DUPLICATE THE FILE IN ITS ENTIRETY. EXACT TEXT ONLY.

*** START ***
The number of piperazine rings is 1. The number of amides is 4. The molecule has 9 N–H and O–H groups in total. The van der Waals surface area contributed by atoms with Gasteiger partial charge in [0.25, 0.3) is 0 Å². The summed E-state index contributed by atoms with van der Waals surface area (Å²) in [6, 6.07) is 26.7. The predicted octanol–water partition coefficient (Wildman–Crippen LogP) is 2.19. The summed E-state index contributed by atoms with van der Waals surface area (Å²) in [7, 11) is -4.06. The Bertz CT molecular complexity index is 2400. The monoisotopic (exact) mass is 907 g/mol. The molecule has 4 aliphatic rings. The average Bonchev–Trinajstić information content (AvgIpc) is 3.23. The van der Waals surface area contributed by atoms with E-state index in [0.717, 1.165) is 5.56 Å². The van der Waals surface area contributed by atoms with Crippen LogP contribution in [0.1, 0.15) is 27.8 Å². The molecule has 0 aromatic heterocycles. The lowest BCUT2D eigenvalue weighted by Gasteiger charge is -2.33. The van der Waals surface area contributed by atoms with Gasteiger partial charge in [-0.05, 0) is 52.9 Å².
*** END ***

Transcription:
The number of piperazine rings is 1. The number of amides is 4. The molecule has 9 N–H and O–H groups in total. The van der Waals surface area contributed by atoms with Gasteiger partial charge in [0.25, 0.3) is 0 Å². The summed E-state index contributed by atoms with van der Waals surface area (Å²) in [6, 6.07) is 26.7. The predicted octanol–water partition coefficient (Wildman–Crippen LogP) is 2.19. The summed E-state index contributed by atoms with van der Waals surface area (Å²) in [7, 11) is -4.06. The Bertz CT molecular complexity index is 2400. The monoisotopic (exact) mass is 907 g/mol. The molecule has 4 aliphatic rings. The average Bonchev–Trinajstić information content (AvgIpc) is 3.23. The van der Waals surface area contributed by atoms with E-state index in [0.717, 1.165) is 5.56 Å². The van der Waals surface area contributed by atoms with Crippen LogP contribution in [0.1, 0.15) is 27.8 Å². The molecule has 0 aromatic heterocycles. The lowest BCUT2D eigenvalue weighted by Gasteiger charge is -2.33. The van der Waals surface area contributed by atoms with Gasteiger partial charge in [-0.05, 0) is 52.9 Å².